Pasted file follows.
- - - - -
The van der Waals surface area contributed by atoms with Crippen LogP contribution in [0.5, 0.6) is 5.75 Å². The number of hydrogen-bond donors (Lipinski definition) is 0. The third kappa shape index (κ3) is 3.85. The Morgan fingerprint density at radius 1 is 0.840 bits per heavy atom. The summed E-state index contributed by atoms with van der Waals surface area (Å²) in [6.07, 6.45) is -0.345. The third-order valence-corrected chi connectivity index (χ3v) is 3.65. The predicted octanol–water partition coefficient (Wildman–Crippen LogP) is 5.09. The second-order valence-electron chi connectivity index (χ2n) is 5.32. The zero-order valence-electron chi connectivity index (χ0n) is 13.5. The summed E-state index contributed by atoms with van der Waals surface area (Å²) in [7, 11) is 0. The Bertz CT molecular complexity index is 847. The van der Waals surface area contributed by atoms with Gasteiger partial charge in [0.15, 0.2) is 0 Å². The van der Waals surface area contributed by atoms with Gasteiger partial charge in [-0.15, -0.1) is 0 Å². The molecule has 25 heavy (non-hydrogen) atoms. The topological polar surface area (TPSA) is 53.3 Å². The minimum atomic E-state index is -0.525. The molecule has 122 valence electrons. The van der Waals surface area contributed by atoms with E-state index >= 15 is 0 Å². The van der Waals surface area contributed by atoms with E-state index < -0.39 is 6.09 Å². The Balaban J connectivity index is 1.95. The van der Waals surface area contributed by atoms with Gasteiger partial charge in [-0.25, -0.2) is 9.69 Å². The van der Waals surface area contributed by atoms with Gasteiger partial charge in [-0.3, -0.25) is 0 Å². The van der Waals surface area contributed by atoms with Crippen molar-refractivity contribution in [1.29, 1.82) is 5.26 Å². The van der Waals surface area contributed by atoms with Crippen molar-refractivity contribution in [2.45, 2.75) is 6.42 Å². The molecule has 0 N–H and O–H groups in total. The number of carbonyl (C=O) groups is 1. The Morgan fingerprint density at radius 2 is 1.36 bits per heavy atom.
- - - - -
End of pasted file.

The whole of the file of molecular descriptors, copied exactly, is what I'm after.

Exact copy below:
The van der Waals surface area contributed by atoms with Crippen LogP contribution in [0.5, 0.6) is 5.75 Å². The number of hydrogen-bond donors (Lipinski definition) is 0. The third kappa shape index (κ3) is 3.85. The Morgan fingerprint density at radius 1 is 0.840 bits per heavy atom. The summed E-state index contributed by atoms with van der Waals surface area (Å²) in [6.07, 6.45) is -0.345. The third-order valence-corrected chi connectivity index (χ3v) is 3.65. The predicted octanol–water partition coefficient (Wildman–Crippen LogP) is 5.09. The second-order valence-electron chi connectivity index (χ2n) is 5.32. The zero-order valence-electron chi connectivity index (χ0n) is 13.5. The summed E-state index contributed by atoms with van der Waals surface area (Å²) in [7, 11) is 0. The Bertz CT molecular complexity index is 847. The van der Waals surface area contributed by atoms with Gasteiger partial charge in [0.15, 0.2) is 0 Å². The van der Waals surface area contributed by atoms with Gasteiger partial charge in [-0.15, -0.1) is 0 Å². The molecule has 25 heavy (non-hydrogen) atoms. The topological polar surface area (TPSA) is 53.3 Å². The minimum atomic E-state index is -0.525. The molecule has 122 valence electrons. The van der Waals surface area contributed by atoms with E-state index >= 15 is 0 Å². The van der Waals surface area contributed by atoms with E-state index < -0.39 is 6.09 Å². The Balaban J connectivity index is 1.95. The van der Waals surface area contributed by atoms with Gasteiger partial charge in [-0.25, -0.2) is 9.69 Å². The van der Waals surface area contributed by atoms with Gasteiger partial charge in [-0.3, -0.25) is 0 Å². The van der Waals surface area contributed by atoms with Crippen molar-refractivity contribution in [1.29, 1.82) is 5.26 Å². The van der Waals surface area contributed by atoms with Crippen molar-refractivity contribution in [2.45, 2.75) is 6.42 Å². The molecule has 0 N–H and O–H groups in total. The number of carbonyl (C=O) groups is 1. The Morgan fingerprint density at radius 2 is 1.36 bits per heavy atom.